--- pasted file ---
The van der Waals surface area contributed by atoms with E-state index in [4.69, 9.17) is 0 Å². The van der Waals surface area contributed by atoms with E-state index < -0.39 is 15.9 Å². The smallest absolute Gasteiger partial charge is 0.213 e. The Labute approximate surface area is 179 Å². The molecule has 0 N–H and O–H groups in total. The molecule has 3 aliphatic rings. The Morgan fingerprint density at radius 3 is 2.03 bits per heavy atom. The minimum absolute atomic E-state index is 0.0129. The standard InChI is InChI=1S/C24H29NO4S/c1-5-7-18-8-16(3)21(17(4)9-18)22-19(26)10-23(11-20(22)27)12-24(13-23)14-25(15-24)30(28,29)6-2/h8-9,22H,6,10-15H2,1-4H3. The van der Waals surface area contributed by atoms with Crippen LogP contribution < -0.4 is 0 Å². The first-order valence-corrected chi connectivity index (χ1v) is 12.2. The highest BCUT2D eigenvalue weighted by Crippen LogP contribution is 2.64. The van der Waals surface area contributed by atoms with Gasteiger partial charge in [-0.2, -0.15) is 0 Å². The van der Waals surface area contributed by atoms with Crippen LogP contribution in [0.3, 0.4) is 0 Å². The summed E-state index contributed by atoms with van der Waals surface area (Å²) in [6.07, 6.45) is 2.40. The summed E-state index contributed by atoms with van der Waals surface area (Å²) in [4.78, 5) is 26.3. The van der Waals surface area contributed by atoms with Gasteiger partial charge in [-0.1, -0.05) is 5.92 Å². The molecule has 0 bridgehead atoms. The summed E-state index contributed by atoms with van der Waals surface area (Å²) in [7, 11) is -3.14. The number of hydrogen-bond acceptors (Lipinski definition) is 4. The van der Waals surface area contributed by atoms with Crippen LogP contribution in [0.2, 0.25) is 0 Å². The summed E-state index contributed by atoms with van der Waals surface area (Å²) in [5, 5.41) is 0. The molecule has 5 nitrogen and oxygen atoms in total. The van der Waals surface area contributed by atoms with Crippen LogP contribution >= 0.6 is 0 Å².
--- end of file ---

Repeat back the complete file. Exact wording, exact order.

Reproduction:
The van der Waals surface area contributed by atoms with E-state index in [4.69, 9.17) is 0 Å². The van der Waals surface area contributed by atoms with E-state index < -0.39 is 15.9 Å². The smallest absolute Gasteiger partial charge is 0.213 e. The Labute approximate surface area is 179 Å². The molecule has 0 N–H and O–H groups in total. The molecule has 3 aliphatic rings. The Morgan fingerprint density at radius 3 is 2.03 bits per heavy atom. The minimum absolute atomic E-state index is 0.0129. The standard InChI is InChI=1S/C24H29NO4S/c1-5-7-18-8-16(3)21(17(4)9-18)22-19(26)10-23(11-20(22)27)12-24(13-23)14-25(15-24)30(28,29)6-2/h8-9,22H,6,10-15H2,1-4H3. The van der Waals surface area contributed by atoms with Crippen LogP contribution < -0.4 is 0 Å². The first-order valence-corrected chi connectivity index (χ1v) is 12.2. The highest BCUT2D eigenvalue weighted by Crippen LogP contribution is 2.64. The van der Waals surface area contributed by atoms with Gasteiger partial charge in [-0.2, -0.15) is 0 Å². The van der Waals surface area contributed by atoms with Crippen LogP contribution in [0.3, 0.4) is 0 Å². The summed E-state index contributed by atoms with van der Waals surface area (Å²) in [6.07, 6.45) is 2.40. The summed E-state index contributed by atoms with van der Waals surface area (Å²) in [4.78, 5) is 26.3. The van der Waals surface area contributed by atoms with Gasteiger partial charge in [-0.1, -0.05) is 5.92 Å². The molecule has 0 bridgehead atoms. The summed E-state index contributed by atoms with van der Waals surface area (Å²) in [7, 11) is -3.14. The number of hydrogen-bond acceptors (Lipinski definition) is 4. The van der Waals surface area contributed by atoms with Crippen LogP contribution in [0.2, 0.25) is 0 Å². The summed E-state index contributed by atoms with van der Waals surface area (Å²) in [5, 5.41) is 0. The molecule has 5 nitrogen and oxygen atoms in total. The van der Waals surface area contributed by atoms with Crippen LogP contribution >= 0.6 is 0 Å².